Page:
November 21, 2018

Letters to the editor: The death penalty, marriage equality, Downtown J and more

Convict Convictions

I must agree with Dennis Prager regarding the death penalty (“Opponents of the Death Penalty and the Escaped Murderers,” June 19).  

When the discussion of the death penalty first began in New York, where I lived at the time, a poll was taken of the attitude of convicts. The majority of them agreed that the death penalty was a deterrent. The idea of life in prison is not a deterrent, in fact, it seems that life with assurance of food, clothing, shelter, and medical and dental care is preferable. While I admit I don’t know the exact cost of providing for the needs of the prisoners, I believe it might be better spent on programs that would help to identify and deter the reasons that people turn to crime. It bothers me, and should concern others, that a convicted criminal is provided these necessities while there are honest, innocent people, including children, going hungry and homeless.  

Frances B. Parker, Hermosa Beach

Davening Downtown

As someone who has been [to Chabad of Downtown L.A.] many times, I can say that it’s a blessing for us in downtown Los Angeles (“An ‘Island of Spirituality’ in L.A.’s Fashion District,” July 3). Have learned so much from this man. What he does is beyond appreciated. God bless Rabbi Moshe Levin and the entire Chabad community. Shabbat Shalom!

Victor Mizrahi via jewishjournal.com

Murky Morals

Good stuff here (“The Value of Apology,” July 3). We can only hope that Israelis on the left and right are learning to respect the human rights of their Israeli “opponents” (not to mention, to walk in the shoes of Palestinians and others). We can only hope that we feel secure enough to learn to listen better.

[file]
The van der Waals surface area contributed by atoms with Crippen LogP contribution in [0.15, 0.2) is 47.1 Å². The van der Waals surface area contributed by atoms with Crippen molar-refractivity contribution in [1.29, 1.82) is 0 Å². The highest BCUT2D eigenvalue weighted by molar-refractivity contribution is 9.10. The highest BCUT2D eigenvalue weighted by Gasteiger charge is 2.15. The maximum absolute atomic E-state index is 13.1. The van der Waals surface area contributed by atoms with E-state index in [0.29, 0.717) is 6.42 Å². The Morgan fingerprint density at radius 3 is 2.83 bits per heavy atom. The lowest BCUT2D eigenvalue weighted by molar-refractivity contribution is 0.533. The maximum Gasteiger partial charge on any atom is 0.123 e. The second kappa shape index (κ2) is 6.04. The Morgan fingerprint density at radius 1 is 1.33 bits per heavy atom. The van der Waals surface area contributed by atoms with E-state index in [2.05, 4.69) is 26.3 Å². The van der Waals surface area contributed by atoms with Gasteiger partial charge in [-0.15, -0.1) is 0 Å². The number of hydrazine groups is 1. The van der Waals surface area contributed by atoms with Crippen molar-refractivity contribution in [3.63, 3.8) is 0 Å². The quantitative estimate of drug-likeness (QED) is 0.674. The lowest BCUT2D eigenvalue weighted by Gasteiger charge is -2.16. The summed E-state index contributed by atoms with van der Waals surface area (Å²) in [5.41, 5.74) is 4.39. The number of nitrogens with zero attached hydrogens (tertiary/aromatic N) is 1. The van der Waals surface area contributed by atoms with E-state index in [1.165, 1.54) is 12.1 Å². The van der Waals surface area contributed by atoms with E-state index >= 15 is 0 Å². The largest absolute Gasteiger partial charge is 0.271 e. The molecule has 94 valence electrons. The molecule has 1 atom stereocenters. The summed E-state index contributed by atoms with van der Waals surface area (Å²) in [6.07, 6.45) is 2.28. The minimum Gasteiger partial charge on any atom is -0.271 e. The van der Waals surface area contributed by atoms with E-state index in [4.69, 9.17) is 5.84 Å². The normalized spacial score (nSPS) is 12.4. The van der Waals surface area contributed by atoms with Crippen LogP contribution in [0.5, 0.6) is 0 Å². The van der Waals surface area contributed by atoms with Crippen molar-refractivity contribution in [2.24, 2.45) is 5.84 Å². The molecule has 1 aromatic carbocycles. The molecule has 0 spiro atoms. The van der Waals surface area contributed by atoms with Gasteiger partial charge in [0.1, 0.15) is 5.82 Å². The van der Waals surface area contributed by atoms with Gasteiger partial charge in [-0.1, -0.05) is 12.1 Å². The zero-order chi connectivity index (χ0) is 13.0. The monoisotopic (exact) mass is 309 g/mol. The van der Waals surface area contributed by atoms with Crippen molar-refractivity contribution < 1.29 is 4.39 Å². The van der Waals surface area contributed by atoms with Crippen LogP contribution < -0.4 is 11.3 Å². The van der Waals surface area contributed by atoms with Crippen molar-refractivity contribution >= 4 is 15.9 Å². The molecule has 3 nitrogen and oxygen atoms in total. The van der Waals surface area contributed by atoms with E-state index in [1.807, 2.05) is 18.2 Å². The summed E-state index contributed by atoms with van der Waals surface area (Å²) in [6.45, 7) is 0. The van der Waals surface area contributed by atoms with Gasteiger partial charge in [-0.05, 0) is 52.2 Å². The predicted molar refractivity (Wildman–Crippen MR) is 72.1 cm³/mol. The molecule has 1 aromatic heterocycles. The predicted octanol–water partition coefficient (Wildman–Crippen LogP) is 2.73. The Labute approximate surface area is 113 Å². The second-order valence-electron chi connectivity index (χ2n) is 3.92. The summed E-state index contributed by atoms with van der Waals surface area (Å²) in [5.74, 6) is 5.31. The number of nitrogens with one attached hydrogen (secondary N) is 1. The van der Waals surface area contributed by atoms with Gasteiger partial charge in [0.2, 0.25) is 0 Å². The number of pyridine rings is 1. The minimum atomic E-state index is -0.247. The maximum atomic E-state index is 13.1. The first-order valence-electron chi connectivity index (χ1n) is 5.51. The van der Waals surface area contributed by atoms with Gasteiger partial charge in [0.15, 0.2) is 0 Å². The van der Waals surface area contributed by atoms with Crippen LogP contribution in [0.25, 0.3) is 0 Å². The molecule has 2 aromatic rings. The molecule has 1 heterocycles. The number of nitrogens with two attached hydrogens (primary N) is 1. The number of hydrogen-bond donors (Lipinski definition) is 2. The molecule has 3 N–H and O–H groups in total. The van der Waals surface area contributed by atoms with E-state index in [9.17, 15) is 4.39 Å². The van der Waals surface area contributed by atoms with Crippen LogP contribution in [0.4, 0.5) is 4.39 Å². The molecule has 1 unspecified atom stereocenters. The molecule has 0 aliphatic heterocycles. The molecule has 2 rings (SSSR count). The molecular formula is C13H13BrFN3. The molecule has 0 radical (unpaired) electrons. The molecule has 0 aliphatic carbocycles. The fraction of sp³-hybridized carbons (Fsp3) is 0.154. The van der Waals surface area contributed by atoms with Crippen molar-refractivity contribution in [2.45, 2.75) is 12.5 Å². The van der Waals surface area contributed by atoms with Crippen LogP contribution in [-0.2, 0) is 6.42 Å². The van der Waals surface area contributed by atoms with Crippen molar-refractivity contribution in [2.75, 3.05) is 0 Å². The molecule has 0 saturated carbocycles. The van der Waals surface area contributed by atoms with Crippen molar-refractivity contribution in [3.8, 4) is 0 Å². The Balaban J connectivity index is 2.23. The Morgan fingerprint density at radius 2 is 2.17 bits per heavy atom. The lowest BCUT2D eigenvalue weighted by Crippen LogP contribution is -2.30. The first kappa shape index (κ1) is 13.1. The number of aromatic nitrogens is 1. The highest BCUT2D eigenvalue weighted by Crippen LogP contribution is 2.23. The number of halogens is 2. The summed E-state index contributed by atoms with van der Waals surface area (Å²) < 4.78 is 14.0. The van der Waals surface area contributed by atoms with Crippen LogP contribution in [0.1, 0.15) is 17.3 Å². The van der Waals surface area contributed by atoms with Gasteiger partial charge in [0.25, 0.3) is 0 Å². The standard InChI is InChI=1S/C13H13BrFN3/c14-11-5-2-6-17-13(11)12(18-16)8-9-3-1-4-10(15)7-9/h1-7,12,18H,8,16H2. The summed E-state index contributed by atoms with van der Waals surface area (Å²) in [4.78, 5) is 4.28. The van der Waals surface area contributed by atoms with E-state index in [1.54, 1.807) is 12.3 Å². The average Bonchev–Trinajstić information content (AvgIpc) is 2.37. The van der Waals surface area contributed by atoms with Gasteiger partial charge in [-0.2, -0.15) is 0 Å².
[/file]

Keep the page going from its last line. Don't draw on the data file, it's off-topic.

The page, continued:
That said, why do we have to claim ourselves the “moral victors”? Why can’t we, as wise spiritual beings, know that all of us are simply doing the best we can? We all believe we are helping our family, our group, our people — even when we go to war. Morality is a relative concept. Still, I understand that in order to enlarge our hearts about the other, it also helps if we feel we have done our best. As Andrew Friedman says, the future is more important than the past. How can we look inside and be moral in the complexities of right now?

Harvey Stein via jewishjournal.com

Come and Get Your Love

A beautiful personal testimony to the wondrous turn of events, and a remembrance of how bad things once were (“From Fear to Elation: My Mother’s Love Wins,” July 3). Let’s cross all the oceans and sing dozens of songs together.

Bill Burnett via jewishjournal.com

Thank you, Rabbi Susan Goldberg, for a lovely essay.

Harriett Neal via jewishjournal.com

This is really beautiful, Susan.

Meredith Cahn via jewishjournal.com

Are we ever going to hear from the other side of this? Doubt it. The Jewish Journal has never been about equal access or diverse opinions. What a rag.

Roberta Scharlin Zinman via jewishjournal.com

You’ve Lost That Lovin’ Feeling

I don’t think the idealist love as it is portrayed in films or romantic novels, where beautiful young people put flowers into barrels of guns, can win (“Will Love Win?” July 3).

Our inherent human nature is self-centered and egoistic. Basically, deep down we are capable of loving only ourselves. When we seemingly love someone, we love because it gives us joy and gives us pleasure.

In order to create the love that facilitates mutual interconnections, the mutually complementing cooperation our survival depends on, we need to develop love above hatred. We need a practical method that enables us to feel our inherent differences and mutual distrust on one hand, and still accept each other, love each other and collaborate.

This practical method was given to the Hebrews escaping Egypt at the “Mount of Hatred” when they pledged to unite “as one man with one heart,” being mutually responsible toward each other despite their differences and their mutual hatred. And when they fell back into mutual hatred despite having the method, they were exiled.

Today, Jews and the nation of Israel need to re-create that unity and mutual responsibility using the same method. Not only for their own survival but in order to show positive example, the only remedy to self-destructive humanity.

Zsolti Hermann via jewishjournal.com